Cassini-Huygens approaching Saturn and Titan

The Huygens probe separating from the Cassini spacecraft
26 May 2004

ESA PR 28-2004. Launched in October 1997, the ESA/NASA Cassini-Huygens mission is currently heading for Saturn.

While ESA’s Huygens probe will be the first ever to land on the surface of a moon in the outer Solar System, NASA’s Cassini orbiter will continue to explore Saturn and its rings.

After an almost seven-year journey and four gravity-assist swing-by manoeuvres the spacecraft will be inserted into its orbit around Saturn on 30 June (Pacific Daylight Time, 1 July CET) and reach its closest approach to Saturn. The Huygens probe will be detached from its mother ship on 25 December and land on Titan in January next year.

On 3 June a press conference will take place at NASA Headquarters, Washington, with ESA participation, to present the mission and outline milestones and upcoming media activities.

Media representatives can follow this press conference from ESA/ESOC, where several project representatives will be present, together with David Southwood, ESA Director of Science, or from one of the other ESA establishments. They are requested to complete the attached reply form and fax it to the Communication office at the establishment of their choice.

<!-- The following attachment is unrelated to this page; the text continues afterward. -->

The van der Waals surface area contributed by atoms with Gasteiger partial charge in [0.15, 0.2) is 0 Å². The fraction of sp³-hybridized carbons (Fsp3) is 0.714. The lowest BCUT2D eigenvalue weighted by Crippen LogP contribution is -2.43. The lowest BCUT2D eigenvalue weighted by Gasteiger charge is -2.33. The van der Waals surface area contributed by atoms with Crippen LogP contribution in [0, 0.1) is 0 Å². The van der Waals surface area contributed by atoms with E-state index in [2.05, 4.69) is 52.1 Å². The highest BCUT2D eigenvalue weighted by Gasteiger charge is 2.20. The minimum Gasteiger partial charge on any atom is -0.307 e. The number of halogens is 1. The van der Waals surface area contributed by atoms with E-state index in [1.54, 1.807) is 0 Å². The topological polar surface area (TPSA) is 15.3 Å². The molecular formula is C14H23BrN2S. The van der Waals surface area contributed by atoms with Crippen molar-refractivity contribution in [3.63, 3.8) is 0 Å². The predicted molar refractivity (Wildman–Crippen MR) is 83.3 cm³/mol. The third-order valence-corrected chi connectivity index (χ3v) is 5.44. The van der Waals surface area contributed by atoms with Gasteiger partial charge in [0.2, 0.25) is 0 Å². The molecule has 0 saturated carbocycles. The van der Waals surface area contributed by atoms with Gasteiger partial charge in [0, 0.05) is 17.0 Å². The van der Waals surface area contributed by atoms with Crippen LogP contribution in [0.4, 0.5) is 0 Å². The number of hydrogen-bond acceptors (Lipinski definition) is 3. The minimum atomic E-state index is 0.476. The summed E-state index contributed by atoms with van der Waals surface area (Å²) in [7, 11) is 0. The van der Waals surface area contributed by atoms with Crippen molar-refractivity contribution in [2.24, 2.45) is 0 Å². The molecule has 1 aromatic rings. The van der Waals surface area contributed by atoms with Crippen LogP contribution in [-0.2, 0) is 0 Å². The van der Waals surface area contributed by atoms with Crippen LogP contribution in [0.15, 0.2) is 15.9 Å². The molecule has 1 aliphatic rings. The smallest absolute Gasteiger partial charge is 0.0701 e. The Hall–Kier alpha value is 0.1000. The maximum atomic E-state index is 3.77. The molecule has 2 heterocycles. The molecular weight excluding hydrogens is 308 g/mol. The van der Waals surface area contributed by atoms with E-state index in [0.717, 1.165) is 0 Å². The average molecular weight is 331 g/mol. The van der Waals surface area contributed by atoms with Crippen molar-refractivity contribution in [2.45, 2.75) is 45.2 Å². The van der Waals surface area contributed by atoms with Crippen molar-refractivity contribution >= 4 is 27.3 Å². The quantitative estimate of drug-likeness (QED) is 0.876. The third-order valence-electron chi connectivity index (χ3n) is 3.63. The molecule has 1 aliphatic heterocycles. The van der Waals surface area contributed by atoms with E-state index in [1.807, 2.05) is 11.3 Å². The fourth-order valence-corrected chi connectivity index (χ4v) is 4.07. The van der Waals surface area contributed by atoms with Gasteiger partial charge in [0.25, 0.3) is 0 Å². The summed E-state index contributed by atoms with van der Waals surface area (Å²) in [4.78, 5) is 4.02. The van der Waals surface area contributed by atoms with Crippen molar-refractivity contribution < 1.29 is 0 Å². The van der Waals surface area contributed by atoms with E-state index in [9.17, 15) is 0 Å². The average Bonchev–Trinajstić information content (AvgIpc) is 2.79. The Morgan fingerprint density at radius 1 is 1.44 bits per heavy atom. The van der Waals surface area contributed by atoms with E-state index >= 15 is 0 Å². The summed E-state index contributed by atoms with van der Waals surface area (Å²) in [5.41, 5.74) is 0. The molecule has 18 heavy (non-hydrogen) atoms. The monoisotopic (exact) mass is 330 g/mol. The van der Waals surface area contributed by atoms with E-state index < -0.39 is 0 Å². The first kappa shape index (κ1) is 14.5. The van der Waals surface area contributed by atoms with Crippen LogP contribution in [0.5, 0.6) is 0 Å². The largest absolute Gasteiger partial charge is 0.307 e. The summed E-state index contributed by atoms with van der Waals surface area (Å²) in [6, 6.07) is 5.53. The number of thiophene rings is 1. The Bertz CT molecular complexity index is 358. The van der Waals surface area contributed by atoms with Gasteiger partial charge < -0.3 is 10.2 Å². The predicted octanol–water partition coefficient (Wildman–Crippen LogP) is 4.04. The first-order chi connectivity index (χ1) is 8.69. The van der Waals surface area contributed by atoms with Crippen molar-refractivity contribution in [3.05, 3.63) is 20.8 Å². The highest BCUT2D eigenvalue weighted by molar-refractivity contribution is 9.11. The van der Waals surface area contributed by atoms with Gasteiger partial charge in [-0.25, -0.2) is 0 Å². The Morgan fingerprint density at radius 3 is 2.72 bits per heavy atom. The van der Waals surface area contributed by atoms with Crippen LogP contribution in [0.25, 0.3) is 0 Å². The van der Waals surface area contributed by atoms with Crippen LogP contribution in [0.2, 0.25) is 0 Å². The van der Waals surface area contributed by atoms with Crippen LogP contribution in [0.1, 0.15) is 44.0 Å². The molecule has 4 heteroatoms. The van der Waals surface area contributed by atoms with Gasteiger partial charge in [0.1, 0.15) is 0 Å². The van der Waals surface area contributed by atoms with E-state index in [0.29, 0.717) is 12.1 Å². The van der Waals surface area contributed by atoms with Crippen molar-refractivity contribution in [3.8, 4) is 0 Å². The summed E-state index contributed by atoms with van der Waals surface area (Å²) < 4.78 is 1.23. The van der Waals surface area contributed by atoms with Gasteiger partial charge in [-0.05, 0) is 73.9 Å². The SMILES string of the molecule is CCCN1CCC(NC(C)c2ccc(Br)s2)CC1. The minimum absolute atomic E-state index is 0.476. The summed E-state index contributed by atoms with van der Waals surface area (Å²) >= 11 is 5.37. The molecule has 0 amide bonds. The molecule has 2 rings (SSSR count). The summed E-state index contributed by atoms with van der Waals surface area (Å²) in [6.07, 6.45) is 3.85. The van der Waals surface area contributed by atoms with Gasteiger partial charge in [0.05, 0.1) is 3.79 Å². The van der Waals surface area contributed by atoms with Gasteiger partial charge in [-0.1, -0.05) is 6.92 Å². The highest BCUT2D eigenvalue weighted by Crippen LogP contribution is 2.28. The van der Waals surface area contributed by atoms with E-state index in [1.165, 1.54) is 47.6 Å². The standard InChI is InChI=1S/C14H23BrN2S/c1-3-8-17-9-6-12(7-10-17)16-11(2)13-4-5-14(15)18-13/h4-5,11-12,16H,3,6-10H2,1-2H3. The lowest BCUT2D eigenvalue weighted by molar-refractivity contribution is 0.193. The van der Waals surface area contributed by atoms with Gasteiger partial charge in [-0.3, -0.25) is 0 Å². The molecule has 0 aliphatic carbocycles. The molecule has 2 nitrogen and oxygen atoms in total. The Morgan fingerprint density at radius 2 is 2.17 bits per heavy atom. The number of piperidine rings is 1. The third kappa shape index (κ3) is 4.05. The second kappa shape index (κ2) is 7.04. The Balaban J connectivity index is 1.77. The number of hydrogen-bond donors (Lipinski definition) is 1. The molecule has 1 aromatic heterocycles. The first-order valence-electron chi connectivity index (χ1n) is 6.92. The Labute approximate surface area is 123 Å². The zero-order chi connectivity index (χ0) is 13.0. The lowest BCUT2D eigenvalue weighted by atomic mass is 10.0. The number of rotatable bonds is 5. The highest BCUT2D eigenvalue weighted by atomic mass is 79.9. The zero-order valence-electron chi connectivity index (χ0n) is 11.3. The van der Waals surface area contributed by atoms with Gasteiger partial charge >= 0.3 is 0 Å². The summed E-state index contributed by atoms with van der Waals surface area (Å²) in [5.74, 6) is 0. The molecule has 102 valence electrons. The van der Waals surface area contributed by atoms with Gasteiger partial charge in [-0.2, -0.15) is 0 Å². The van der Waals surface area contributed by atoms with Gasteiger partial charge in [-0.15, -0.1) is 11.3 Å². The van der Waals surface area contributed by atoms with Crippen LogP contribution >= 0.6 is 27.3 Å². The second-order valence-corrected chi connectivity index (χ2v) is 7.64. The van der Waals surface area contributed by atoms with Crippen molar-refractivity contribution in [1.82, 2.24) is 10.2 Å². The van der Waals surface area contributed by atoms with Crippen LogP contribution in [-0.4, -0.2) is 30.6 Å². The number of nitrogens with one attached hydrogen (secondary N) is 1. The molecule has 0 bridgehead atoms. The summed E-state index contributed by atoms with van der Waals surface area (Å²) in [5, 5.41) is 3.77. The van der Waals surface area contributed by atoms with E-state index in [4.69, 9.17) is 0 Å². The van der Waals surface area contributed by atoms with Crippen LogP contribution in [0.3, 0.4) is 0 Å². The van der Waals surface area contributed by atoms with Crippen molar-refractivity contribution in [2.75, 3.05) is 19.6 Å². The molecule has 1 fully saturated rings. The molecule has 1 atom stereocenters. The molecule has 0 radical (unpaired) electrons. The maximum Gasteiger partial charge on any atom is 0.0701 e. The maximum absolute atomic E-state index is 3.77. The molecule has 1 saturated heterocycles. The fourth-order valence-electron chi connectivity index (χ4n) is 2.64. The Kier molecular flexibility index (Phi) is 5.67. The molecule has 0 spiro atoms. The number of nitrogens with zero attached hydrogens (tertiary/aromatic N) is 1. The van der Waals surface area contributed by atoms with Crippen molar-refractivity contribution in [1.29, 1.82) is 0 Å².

The ESA TV service will also broadcast the press conference via Eutelsat W1. Further information concerning the retransmission schedule can be found on http://television.esa.int.

Note to editors:

The Cassini-Huygens mission is a cooperation between NASA, the European Space Agency and ASI, the Italian space agency. The Jet Propulsion Laboratory, a division of the California Institute of Technology in Pasadena, is managing the mission for NASA’s Office of Space Science, Washington.

For further information:

Franco Bonacina
ESA Media Relations Division
Tel:+33.(0)1.5369.7155
Fax:+33.(0)1.5369.7690

Don Savage
NASA Public Affairs, Office of Space Science
Tel:+1.202.358.1727
Fax:+1.202.358.3093

ESA website: http://saturn.esa.int (active as of 3 June 2004)
NASA website: http://saturn.jpl.nasa.gov

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